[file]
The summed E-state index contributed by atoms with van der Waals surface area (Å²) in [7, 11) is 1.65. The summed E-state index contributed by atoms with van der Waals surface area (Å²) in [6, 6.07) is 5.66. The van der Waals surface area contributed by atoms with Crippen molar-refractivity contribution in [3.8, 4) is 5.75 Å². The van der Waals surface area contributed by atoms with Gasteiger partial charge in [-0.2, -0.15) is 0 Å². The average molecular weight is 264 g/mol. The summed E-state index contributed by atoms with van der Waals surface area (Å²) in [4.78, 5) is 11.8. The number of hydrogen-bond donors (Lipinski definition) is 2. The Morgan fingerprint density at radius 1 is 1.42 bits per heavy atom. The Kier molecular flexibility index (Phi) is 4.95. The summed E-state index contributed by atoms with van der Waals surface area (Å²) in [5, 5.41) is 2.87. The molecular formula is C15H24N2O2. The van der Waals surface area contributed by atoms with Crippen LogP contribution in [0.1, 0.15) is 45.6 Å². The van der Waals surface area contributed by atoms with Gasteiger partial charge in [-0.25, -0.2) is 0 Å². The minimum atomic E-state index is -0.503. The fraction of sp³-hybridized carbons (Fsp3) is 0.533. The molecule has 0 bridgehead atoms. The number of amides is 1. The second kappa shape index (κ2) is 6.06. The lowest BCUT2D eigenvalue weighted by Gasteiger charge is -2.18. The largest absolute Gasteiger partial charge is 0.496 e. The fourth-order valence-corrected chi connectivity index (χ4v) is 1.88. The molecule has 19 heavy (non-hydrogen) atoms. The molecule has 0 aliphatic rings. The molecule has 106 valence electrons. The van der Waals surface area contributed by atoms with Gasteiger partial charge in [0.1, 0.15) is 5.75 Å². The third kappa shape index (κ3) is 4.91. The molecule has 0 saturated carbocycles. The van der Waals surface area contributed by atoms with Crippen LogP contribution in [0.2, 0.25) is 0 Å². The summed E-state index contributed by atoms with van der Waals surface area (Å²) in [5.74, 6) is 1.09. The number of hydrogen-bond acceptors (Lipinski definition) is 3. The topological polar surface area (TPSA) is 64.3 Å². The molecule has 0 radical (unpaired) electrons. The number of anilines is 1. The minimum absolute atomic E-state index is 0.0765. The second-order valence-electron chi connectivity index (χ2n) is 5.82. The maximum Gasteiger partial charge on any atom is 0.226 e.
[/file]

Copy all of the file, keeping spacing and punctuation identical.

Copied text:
The summed E-state index contributed by atoms with van der Waals surface area (Å²) in [7, 11) is 1.65. The summed E-state index contributed by atoms with van der Waals surface area (Å²) in [6, 6.07) is 5.66. The van der Waals surface area contributed by atoms with Crippen molar-refractivity contribution in [3.8, 4) is 5.75 Å². The van der Waals surface area contributed by atoms with Gasteiger partial charge in [-0.2, -0.15) is 0 Å². The average molecular weight is 264 g/mol. The summed E-state index contributed by atoms with van der Waals surface area (Å²) in [4.78, 5) is 11.8. The number of hydrogen-bond donors (Lipinski definition) is 2. The Morgan fingerprint density at radius 1 is 1.42 bits per heavy atom. The Kier molecular flexibility index (Phi) is 4.95. The summed E-state index contributed by atoms with van der Waals surface area (Å²) in [5, 5.41) is 2.87. The molecular formula is C15H24N2O2. The van der Waals surface area contributed by atoms with Crippen LogP contribution in [0.1, 0.15) is 45.6 Å². The van der Waals surface area contributed by atoms with Gasteiger partial charge in [-0.25, -0.2) is 0 Å². The minimum atomic E-state index is -0.503. The fraction of sp³-hybridized carbons (Fsp3) is 0.533. The molecule has 0 bridgehead atoms. The number of amides is 1. The second kappa shape index (κ2) is 6.06. The lowest BCUT2D eigenvalue weighted by Gasteiger charge is -2.18. The largest absolute Gasteiger partial charge is 0.496 e. The fourth-order valence-corrected chi connectivity index (χ4v) is 1.88. The molecule has 19 heavy (non-hydrogen) atoms. The molecule has 0 aliphatic rings. The molecule has 106 valence electrons. The van der Waals surface area contributed by atoms with Gasteiger partial charge in [0.1, 0.15) is 5.75 Å². The third kappa shape index (κ3) is 4.91. The molecule has 0 saturated carbocycles. The van der Waals surface area contributed by atoms with Crippen LogP contribution in [0.2, 0.25) is 0 Å². The summed E-state index contributed by atoms with van der Waals surface area (Å²) in [5.74, 6) is 1.09. The number of hydrogen-bond acceptors (Lipinski definition) is 3. The topological polar surface area (TPSA) is 64.3 Å². The molecule has 0 radical (unpaired) electrons. The number of anilines is 1. The minimum absolute atomic E-state index is 0.0765. The second-order valence-electron chi connectivity index (χ2n) is 5.82. The maximum Gasteiger partial charge on any atom is 0.226 e.